“Men are afraid that women will laugh at them. Women are afraid that men will kill them.”
This violence is also rooted in customary practices of regarding women as commodities. Females are pawns in swara, vani, watta satta and used like chattel to settle criminal and civil disputes. That Parliament has legislated to end these traditional practices would have been solace, had it not been its own ambivalent attitudes to other legal policies that perpetuate women and girl’s unequal status.
Marital rape is not an explicitly listed crime because of the notion (based in law) that a woman has a contractual obligation to service her husband, and lacks absolute autonomy to say no for good, bad, or no reason. When laws allow one to privately settle a murder case, it creates a hierarchy of victims, the least worthy of whom are the poor, the powerless, and women whose unjust death can be settled for cash – and the most powerful are eligible for formal justice.
This legal practice informally infiltrates other areas like rape cases (where it is illegal) is also undeniable. When caste and religion based discrimination finds legal sanction, it’s predictable that the police officers will refuse to file an FIR report from a poor, lower caste, minority victim, whose body is seen as designed for servitude.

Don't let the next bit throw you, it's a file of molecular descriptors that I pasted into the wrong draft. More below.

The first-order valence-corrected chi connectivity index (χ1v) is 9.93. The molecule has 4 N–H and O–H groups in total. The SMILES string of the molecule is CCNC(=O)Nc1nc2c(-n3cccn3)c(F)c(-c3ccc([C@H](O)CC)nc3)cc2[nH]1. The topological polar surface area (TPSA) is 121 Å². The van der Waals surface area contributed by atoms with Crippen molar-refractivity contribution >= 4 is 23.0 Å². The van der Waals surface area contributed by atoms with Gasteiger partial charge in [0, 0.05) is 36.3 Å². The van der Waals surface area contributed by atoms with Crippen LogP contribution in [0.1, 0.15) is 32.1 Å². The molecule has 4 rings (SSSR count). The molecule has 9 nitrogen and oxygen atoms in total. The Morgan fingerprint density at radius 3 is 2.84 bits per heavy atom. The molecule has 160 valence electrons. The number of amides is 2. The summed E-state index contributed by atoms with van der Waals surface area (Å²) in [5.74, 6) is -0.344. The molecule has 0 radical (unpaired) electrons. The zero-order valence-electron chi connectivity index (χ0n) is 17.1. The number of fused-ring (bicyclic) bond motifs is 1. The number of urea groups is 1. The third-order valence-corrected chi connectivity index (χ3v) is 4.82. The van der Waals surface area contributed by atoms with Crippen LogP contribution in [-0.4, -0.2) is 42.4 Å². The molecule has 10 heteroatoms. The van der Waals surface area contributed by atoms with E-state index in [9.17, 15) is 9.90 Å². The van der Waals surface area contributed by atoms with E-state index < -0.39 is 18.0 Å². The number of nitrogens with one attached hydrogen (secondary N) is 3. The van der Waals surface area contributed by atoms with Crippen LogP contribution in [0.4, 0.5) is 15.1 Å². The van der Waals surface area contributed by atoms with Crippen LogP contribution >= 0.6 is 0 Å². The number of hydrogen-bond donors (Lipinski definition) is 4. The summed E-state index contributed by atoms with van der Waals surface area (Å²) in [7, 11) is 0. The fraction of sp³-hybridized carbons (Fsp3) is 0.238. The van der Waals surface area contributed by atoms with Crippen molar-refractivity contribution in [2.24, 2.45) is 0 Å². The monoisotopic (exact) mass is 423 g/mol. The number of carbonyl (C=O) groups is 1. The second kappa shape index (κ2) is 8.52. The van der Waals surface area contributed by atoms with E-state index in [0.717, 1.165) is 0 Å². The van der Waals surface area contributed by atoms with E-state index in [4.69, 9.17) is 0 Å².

Her body can be violated at will by the powerful. Demanding dignity is a sign of her audacity that upsets settled norms. Women are routinely denied even their legal inheritance, systematically erased from formal labour markets, when they do unpaid housework, or engage in agricultural, home-based or domestic work that is not covered by labour law protections.
Lawyers will tell you that it is uncommon for women to prosecute their abusers or seek jail for their rapists; but women are active litigants in family court. Women do seek Khula (dissolution of marriage) and courts have adapted Khula laws liberally to provide reprieve to married women seeking an out from an abusive or otherwise unacceptable marriage.
This may not be ideal; this is certainly not an answer to all forms of violence against women, but it is the start of empowerment. And it comes through awareness and education about legal rights at an early age. Cynicism is not a choice. Active citizenship necessitates that people familiarise themselves with laws, support and provide constructive criticism to civil society’s engagement with the state on these issues, and push the state apparatus to deliver justice. Once justice is seen to be done for women victims of domestic, sexual, and other forms of violence, these underlying attitudes that uphold patriarchy, its ensuing misogyny, disempowerment, and commodification of women may just start to wither away.